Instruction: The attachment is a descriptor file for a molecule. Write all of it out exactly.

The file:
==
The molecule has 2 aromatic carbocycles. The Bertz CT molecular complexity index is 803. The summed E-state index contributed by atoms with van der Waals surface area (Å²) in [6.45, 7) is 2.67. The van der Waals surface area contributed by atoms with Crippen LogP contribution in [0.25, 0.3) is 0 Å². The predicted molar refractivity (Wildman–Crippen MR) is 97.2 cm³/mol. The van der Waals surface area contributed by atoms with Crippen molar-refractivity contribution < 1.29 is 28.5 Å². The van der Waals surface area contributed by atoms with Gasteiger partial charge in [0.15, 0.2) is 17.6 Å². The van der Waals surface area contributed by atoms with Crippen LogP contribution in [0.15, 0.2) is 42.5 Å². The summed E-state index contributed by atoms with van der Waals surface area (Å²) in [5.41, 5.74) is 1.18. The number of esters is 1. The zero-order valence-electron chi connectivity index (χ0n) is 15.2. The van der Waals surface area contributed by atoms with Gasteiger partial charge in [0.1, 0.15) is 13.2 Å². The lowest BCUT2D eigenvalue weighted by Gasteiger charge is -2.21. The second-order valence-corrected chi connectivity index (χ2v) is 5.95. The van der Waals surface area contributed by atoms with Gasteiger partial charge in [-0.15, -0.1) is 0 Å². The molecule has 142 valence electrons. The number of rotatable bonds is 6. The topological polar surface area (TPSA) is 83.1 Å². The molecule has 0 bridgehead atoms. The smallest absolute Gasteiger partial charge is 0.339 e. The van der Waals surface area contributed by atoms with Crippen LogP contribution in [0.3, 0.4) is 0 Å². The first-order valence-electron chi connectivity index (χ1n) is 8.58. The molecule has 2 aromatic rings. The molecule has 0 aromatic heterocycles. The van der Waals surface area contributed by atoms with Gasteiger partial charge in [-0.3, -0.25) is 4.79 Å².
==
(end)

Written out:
The molecule has 2 aromatic carbocycles. The Bertz CT molecular complexity index is 803. The summed E-state index contributed by atoms with van der Waals surface area (Å²) in [6.45, 7) is 2.67. The van der Waals surface area contributed by atoms with Crippen LogP contribution in [0.25, 0.3) is 0 Å². The predicted molar refractivity (Wildman–Crippen MR) is 97.2 cm³/mol. The van der Waals surface area contributed by atoms with Crippen molar-refractivity contribution < 1.29 is 28.5 Å². The van der Waals surface area contributed by atoms with Gasteiger partial charge in [0.15, 0.2) is 17.6 Å². The van der Waals surface area contributed by atoms with Crippen LogP contribution in [0.15, 0.2) is 42.5 Å². The summed E-state index contributed by atoms with van der Waals surface area (Å²) in [5.41, 5.74) is 1.18. The number of esters is 1. The zero-order valence-electron chi connectivity index (χ0n) is 15.2. The van der Waals surface area contributed by atoms with Gasteiger partial charge in [0.1, 0.15) is 13.2 Å². The lowest BCUT2D eigenvalue weighted by Gasteiger charge is -2.21. The second-order valence-corrected chi connectivity index (χ2v) is 5.95. The van der Waals surface area contributed by atoms with Gasteiger partial charge in [-0.15, -0.1) is 0 Å². The molecule has 142 valence electrons. The number of rotatable bonds is 6. The topological polar surface area (TPSA) is 83.1 Å². The molecule has 0 bridgehead atoms. The smallest absolute Gasteiger partial charge is 0.339 e. The van der Waals surface area contributed by atoms with Crippen LogP contribution in [0.3, 0.4) is 0 Å². The first-order valence-electron chi connectivity index (χ1n) is 8.58. The molecule has 2 aromatic rings. The molecule has 0 aromatic heterocycles. The van der Waals surface area contributed by atoms with Gasteiger partial charge in [-0.3, -0.25) is 4.79 Å².